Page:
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646

The NHS needs to learn a lesson from the Military MDT approach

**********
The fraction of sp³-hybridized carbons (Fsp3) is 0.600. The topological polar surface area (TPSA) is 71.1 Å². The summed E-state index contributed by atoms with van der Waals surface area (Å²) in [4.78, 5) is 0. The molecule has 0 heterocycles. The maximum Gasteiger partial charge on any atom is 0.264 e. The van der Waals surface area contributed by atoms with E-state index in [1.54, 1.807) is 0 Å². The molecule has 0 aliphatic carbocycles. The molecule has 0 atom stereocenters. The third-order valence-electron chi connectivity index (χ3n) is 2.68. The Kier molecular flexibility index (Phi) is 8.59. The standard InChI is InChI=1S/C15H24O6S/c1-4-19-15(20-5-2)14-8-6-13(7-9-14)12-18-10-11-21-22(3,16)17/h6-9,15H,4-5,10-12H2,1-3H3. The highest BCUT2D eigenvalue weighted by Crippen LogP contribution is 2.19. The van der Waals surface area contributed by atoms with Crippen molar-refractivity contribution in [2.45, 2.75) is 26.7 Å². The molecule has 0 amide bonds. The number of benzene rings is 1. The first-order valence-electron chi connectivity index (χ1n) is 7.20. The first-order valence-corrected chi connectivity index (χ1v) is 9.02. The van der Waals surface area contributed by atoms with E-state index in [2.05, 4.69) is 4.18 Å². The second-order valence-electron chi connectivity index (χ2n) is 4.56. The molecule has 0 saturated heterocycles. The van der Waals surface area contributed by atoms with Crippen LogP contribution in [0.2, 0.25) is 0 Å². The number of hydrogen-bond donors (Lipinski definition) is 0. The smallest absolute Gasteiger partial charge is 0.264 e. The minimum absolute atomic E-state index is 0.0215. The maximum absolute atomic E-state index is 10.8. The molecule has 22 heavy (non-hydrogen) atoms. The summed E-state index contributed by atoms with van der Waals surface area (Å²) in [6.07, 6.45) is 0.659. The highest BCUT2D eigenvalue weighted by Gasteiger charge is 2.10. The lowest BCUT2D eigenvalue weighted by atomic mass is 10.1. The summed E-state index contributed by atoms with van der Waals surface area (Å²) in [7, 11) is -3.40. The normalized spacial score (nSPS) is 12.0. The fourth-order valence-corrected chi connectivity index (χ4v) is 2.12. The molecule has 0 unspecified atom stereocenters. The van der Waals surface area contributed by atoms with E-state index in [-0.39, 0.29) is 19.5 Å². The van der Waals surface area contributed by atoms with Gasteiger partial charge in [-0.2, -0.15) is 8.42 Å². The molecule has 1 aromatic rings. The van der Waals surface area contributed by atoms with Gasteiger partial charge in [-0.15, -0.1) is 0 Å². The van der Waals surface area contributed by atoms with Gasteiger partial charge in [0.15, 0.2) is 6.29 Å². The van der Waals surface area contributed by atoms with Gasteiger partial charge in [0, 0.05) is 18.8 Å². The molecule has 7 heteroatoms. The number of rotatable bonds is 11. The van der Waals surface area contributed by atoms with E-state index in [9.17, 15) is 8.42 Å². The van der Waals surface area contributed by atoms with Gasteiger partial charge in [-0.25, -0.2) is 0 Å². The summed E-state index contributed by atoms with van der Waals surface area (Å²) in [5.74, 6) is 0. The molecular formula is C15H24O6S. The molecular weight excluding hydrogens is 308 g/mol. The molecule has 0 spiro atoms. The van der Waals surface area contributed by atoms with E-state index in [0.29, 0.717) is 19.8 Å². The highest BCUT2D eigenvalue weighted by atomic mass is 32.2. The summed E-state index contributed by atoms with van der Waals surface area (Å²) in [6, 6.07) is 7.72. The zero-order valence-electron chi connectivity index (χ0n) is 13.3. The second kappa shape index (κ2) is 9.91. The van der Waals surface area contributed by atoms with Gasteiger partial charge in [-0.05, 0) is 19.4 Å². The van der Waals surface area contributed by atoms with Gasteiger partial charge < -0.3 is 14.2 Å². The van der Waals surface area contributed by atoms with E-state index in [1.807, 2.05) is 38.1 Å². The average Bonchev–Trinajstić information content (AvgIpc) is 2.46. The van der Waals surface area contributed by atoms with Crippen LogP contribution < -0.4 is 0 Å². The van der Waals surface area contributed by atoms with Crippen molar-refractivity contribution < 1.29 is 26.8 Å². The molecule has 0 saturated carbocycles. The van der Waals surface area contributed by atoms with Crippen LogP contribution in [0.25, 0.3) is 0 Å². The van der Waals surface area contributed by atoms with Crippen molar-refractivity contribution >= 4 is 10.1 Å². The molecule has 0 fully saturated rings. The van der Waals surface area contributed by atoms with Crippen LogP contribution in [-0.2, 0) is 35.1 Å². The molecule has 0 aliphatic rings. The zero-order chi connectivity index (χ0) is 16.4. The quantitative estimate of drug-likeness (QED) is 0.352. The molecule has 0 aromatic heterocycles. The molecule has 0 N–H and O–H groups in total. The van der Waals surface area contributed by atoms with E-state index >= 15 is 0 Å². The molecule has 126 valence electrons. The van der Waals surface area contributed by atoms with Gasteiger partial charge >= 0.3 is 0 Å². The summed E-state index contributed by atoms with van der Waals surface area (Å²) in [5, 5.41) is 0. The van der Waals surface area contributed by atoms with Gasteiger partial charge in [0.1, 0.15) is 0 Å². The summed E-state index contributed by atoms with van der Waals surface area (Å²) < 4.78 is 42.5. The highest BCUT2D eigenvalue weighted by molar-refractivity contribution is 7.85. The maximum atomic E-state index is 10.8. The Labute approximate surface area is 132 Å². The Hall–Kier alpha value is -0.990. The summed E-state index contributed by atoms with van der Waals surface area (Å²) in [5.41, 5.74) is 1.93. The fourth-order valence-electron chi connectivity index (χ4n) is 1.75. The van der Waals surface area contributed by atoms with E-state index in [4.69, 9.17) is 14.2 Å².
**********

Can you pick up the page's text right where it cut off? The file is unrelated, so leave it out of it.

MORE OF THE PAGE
I have recently spent a few days following around registrars on military ward rounds. It has been a fantastic experience for learning about trauma care and rehab, but more importantly it has shown me just how vital team spirit is to modern health care! The military ward round is done once a week. It starts with a huge MDT of almost 40 people, including nurses, physios, registrars and consultants from all of the specialities involved in trauma and rehab. The main trauma ward round team then go to speak to all of the patients in the hospital. The team normally consists of at least one T+O consultant, one plastics, two physios, two nurses, 3 registrars and a few others. This ward round team is huge, unweildly and probably very costly, but those military patients receive a phenomenal level of care that is very quick and efficient. Having then compared this level of care with what I have experience on my 4th year speciality medicine placement, I now feel the NHS has a lot to learn about team work. I am sure that everyone working in healthcare can relate to situations where patients have been admitted under the care of one team, who don’t really know what to do with the patient but struggle on bravely until they are really lost and then look around to see who they can beg for help. The patient then gets ping-ponged around for a few days while management plans are made separately. All of the junior doctors are stressed because they keep having to contact multiple teams to ask what should be done next. The patient is left feeling that their care wasn’t handled very well and is probably less than happy with the delay to their definite treatment. The patient, thankfully, normally ends up getting the correct treatment eventually, but there is often a massive prolongation of their stay in hospital. These prolonged stays are not good for the patient due to increasing risks of complications, side effects, hospital acquired infections etc. They are not good for the health care staff, who get stressed that their patients aren’t receiving the optimum care. The delays are very bad for the NHS managers, who might miss targerts, lose funding and have to juggle beds even more than normal. Finally, it is not good for the NHS as a hole, which has to stump up the very expensive fees these delays cause (approximately £500 a night). There is a simple solution to this which would save a huge amount of time, energy and money. TEAM WORK! Every upper-GI ward round should be done with the consultant surgeon team and a gastroenterologist (even a trainee would probably do) and vice versa, every Gastroenterology ward round should have a surgeon attached. Every orthopaedic ward round should be done with an elderly care physician, physio/rehab specialist and a social worker. Every diabetic foot clinic should have a diabetologist, podiatrist, vascular surgeon and/or orthopaedic surgeon (even trainees). Etc. etc. etc. A more multi-disciplinary team approach will make patient care quicker, more appropriate and less stressful for everyone involved. It would benefit the patients, the staff and the NHS. To begin with it might not seem like an easy situation to arrange. Everyone is over worked, no one has free time, no one has much of a spare budget and everyone has an ego. But... Team work will be essential to improving the NHS. Many MDTs already exist as meetings. MDTs already exist as ED trauma teams, ED resus teams and Military trauma teams. There is no reason why lessons can’t be learnt from these examples and applied to every other field of medicine. I know that as medical students (and probably every other health care student) the theory of how MDTs should work is rammed down our throats time after time, but I personally still think the NHS has a long way to go to live up to the whole team work ethos and that we as the younger, idealist generation of future healthcare professionals should make this one of our key aims for our future careers. When we finally become senior health care professionals we should try our best to make all clinical encounters an MDT approach.